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Cisco's 11n AP: Timing Is Everything

Pulling the trigger on a prestandard product is inherently risky, but sometimes, so is waiting.

Responsible IT decisionmakers are wary of prestandard technologies, having discovered the hard way that "prestandard" is often code for "proprietary, premature and/or prone to vendor lock-in." Still, sometimes you have to walk on the wild side. Occasionally a nascent technology provides enough of a competitive advantage that it's worth taking a chance, or events make us comfortable that vendors will stay on the standards path. 802.11n Draft 2.0 is a perfect example, so when Cisco offered to let us test an early version of its 1250 access point in our Syracuse University Real World Labs, we were excited to get a glimpse of the future of enterprise WLANs.

From a performance standpoint, our testing revealed speed increases of four to six times what an 802.11a/g infrastructure can provide. And using an 802.11n access point for even legacy a/b/g clients delivered a measurable performance advantage thanks to MIMO (Multiple Input, Multiple Output) technology's ability to maintain high-bandwidth data rates for a larger portion of an AP's coverage area. For a/b/g voice over WLAN phones this greater reliability translates into higher quality calls and fewer dead spots.

We believe that 802.11n's bug shakedown period will be a less rocky version of what occurred when 802.11g was an IEEE draft. Unlike 802.11n, 802.11g's Wi-Fi Alliance interoperability certification occurred after the standard was set in stone; in contrast, products based on 802.11n Draft 2.0 are being certified today, before the standard's ratification by the IEEE. That's great news for enterprise IT: As of this writing 225 products, albeit predominantly SOHO/consumer oriented, have received the seal of interoperability from the Wi-Fi Alliance. Notable names on that list include Apple, Aruba, Atheros, Broadcom, Cisco, Intel and Meru—all big businesses with an economic interest in ensuring that the current crop of 802.11n Draft 2.0 products are both backward and forward compatible.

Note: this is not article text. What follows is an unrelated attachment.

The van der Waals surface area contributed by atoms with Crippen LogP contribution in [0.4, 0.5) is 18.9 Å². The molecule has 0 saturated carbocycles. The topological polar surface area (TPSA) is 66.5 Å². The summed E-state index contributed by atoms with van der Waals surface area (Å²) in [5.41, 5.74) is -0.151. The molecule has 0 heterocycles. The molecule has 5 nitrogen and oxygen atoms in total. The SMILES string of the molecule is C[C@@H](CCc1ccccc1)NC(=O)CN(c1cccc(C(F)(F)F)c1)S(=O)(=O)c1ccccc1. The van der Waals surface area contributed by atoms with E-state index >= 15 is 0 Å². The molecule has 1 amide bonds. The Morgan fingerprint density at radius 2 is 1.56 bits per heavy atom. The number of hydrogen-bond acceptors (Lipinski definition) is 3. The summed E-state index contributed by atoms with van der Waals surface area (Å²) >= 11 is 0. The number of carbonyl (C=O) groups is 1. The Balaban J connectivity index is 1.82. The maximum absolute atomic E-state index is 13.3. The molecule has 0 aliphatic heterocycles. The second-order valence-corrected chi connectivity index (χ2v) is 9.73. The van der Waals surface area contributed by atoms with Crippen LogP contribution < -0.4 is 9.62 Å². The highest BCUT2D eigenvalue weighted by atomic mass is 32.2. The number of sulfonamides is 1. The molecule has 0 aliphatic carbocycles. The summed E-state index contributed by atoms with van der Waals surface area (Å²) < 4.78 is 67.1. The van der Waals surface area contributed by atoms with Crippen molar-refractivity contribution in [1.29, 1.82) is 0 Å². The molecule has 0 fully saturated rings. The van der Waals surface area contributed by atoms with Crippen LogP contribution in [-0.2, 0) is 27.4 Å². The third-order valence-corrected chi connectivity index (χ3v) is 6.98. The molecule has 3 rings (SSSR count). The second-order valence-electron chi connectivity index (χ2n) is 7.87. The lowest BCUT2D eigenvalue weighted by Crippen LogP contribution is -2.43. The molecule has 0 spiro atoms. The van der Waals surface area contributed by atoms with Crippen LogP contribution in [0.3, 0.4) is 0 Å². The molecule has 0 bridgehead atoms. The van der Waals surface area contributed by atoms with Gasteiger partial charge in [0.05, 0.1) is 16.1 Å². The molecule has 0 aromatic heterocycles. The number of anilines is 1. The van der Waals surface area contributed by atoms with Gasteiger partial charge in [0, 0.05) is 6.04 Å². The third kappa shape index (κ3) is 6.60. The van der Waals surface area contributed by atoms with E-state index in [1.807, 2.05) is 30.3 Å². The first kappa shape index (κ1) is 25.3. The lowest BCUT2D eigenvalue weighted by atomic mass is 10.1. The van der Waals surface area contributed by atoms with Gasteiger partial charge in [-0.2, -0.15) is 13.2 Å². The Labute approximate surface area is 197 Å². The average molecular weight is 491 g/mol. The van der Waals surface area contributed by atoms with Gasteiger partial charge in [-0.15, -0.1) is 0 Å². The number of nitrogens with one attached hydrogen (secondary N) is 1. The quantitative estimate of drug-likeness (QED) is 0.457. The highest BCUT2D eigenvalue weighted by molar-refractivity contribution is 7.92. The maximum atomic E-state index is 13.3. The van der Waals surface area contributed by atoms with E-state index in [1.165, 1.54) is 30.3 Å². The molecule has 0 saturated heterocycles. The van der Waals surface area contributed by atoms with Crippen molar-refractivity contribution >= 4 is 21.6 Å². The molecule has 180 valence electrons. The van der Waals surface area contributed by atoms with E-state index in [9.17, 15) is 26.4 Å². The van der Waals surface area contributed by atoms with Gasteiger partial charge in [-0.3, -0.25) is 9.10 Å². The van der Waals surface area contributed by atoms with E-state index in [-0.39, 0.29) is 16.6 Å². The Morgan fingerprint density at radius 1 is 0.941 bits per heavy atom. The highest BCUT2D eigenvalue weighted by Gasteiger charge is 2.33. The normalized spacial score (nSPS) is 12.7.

This isn't to say maximum performance won't increase as subsequent versions of 802.11n are endorsed by the Wi-Fi Alliance. But it does mitigate the risk that current devices will be incompatible with future revisions. The truth is, companies don't buy WLAN devices based on an IEEE standard, but on the Wi-Fi Alliance's endorsement of interoperability and the independent certification that 802.11n Draft 2.0 has received. In addition, Cisco is a member of Intel's more exhaustive "Connect with Centrino" interoperability testing program, which gives an added comfort level.Setting A 5GHz Strategy

The 5GHz frequency has been underutilized compared with the more popular 2.4GHz band, but with the advent of 802.11n that's poised to change. In the early days of WLANs, light user loads and a focus on maximizing coverage made the superior propagation characteristics of 2.4GHz a clear choice over 5GHz's more limited range. Now that those WLANs have grown from scattered hotspots to pervasive coverage blankets with many microcells supporting a multitude of users and high-bandwidth applications, the focus has shifted from coverage to capacity. And when you're talking capacity, nothing beats the massive amount of spectrum available in the 5GHz band, which encompasses 21 nonoverlapping channels when an AP implements full DFS2 (Dynamic Frequency Selection 2) support, compared with 2.4GHz's modest three nonoverlapping channels.

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